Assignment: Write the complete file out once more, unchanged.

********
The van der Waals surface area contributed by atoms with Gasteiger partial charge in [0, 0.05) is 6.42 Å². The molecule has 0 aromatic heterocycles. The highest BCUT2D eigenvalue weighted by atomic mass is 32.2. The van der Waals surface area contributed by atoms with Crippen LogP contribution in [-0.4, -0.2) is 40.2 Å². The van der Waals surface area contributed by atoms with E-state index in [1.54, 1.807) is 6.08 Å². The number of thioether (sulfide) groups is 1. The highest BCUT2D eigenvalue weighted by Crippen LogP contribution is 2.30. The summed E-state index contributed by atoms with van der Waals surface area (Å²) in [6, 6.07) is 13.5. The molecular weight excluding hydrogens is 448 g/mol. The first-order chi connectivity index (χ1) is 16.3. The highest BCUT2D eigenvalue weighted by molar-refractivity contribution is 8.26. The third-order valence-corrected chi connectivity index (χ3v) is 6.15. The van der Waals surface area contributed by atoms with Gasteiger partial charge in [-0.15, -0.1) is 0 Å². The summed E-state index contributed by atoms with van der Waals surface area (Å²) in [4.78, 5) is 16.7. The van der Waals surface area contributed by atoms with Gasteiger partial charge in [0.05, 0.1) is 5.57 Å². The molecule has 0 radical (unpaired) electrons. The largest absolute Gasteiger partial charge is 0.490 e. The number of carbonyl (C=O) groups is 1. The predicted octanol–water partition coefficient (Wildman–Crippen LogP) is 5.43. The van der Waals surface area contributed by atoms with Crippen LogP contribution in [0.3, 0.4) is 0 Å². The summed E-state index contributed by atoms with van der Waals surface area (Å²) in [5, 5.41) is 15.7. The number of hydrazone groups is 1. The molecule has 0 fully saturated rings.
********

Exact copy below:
The van der Waals surface area contributed by atoms with Gasteiger partial charge in [0, 0.05) is 6.42 Å². The molecule has 0 aromatic heterocycles. The highest BCUT2D eigenvalue weighted by atomic mass is 32.2. The van der Waals surface area contributed by atoms with Crippen LogP contribution in [-0.4, -0.2) is 40.2 Å². The van der Waals surface area contributed by atoms with E-state index in [1.54, 1.807) is 6.08 Å². The number of thioether (sulfide) groups is 1. The highest BCUT2D eigenvalue weighted by Crippen LogP contribution is 2.30. The summed E-state index contributed by atoms with van der Waals surface area (Å²) in [6, 6.07) is 13.5. The molecular weight excluding hydrogens is 448 g/mol. The first-order chi connectivity index (χ1) is 16.3. The highest BCUT2D eigenvalue weighted by molar-refractivity contribution is 8.26. The third-order valence-corrected chi connectivity index (χ3v) is 6.15. The van der Waals surface area contributed by atoms with Gasteiger partial charge in [-0.15, -0.1) is 0 Å². The summed E-state index contributed by atoms with van der Waals surface area (Å²) in [4.78, 5) is 16.7. The van der Waals surface area contributed by atoms with Gasteiger partial charge in [0.05, 0.1) is 5.57 Å². The molecule has 0 radical (unpaired) electrons. The largest absolute Gasteiger partial charge is 0.490 e. The number of carbonyl (C=O) groups is 1. The predicted octanol–water partition coefficient (Wildman–Crippen LogP) is 5.43. The van der Waals surface area contributed by atoms with Crippen LogP contribution in [0.3, 0.4) is 0 Å². The summed E-state index contributed by atoms with van der Waals surface area (Å²) in [5, 5.41) is 15.7. The number of hydrazone groups is 1. The molecule has 0 fully saturated rings.